BALTIMORE — By refusing to sell 12 condominiums to Omni House, a Glen Burnie developer is costing the rehabilitation program for the mentally ill more than $8,000 in lost fees, housing subsidies and expenses every two months, its finance director testified yesterday.
John F. Cuddy, chief accountant and financial director for Omni House, predicted thateven a two-month delay in moving 24 clients into the condominiums would prove expensive. But he didn't put a price on the biggest loss toOmni House -- its hopes of building a better life for people branded"crazy" and banished to mental institutions.
Omni House has sued developer Frank J. Scott and his company, Cromwell Fountain Associates, charging they violated fair housing laws by abruptly canceling a sales contract for the condominiums in April.
Witnesses in the housing discrimination trial concluded their testimony yesterday. At the end of the hourlong hearing, U.S. District Court Judge Marvin J. Garbis said he would write an opinion giving his ruling by Monday.
"I think there's a great public need for a (speedy) decision," he said during an interview after the trial, which began as a hearing in early May.
Omni House went to court May 8 to prevent Cromwell from selling the disputed condominiums. Garbis granteda preliminary injunction barring the company from finding another buyer and turned the 4 1/2-hour hearing into a trial because so much testimony had been presented.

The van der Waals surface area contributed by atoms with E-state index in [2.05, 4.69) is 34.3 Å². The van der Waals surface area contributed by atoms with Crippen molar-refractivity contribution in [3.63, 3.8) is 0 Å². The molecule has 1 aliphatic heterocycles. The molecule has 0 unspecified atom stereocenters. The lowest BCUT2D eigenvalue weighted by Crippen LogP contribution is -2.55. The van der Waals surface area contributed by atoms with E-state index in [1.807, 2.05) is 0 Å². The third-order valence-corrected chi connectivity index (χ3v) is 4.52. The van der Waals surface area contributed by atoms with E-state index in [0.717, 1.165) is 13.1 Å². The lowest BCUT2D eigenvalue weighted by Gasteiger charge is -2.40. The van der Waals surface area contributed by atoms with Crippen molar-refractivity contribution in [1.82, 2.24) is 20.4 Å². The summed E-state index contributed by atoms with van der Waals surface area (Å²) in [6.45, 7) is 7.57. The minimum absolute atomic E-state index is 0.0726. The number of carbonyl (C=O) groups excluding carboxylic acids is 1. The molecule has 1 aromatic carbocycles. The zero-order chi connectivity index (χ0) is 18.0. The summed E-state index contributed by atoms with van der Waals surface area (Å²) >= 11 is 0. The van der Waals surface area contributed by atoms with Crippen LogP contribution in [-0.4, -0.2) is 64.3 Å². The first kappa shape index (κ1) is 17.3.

James G., a 27-year-old patient at Crownsville Hospital Center who filed suit with Omni House, listened intently both days as the attorneys argued over his future. After spending nearly two years in an institution, the patient said, he wants a chance to move into a real home.
He was ready to move into the modern, 900-unit condominium complex under construction by Cromwell off Ordnance Road.
But Omni House's deal to buy 12 units with a state grant unraveled after homeowners signed petitions and deluged lawmakers with calls protesting the sale.
Cromwell representatives maintained they pulled out because of financial concerns. They blamed Omni House for failing to provide proof that it had lined up $1.4 million in government grants and loans.
Two state officials testified yesterday that they sent letters to Cromwell in early April promising the money would be put in escrow until the condominiums were built.
Cromwell's attorney, James C. Praley, argued the letters were sent onlyafter the developer said he couldn't wait any longer for government reassurances.
Early in the trial, Garbis questioned the financial defense, asking why the developer was willing to build condominiums for Omni House at another site. If Scott was so worried about the money, Garbis asked, why would he agree to build the same homes elsewhere?
Under the judge's questioning, Cromwell representatives admittedthey feared the project would become "commercial" when they read a newspaper account calling the Omni House clients "severely" mentally ill.
Both the words "severely" and "chronically" are used to describe mentally ill patients who suffer from long-term problems, such as schizophrenia or manic depression.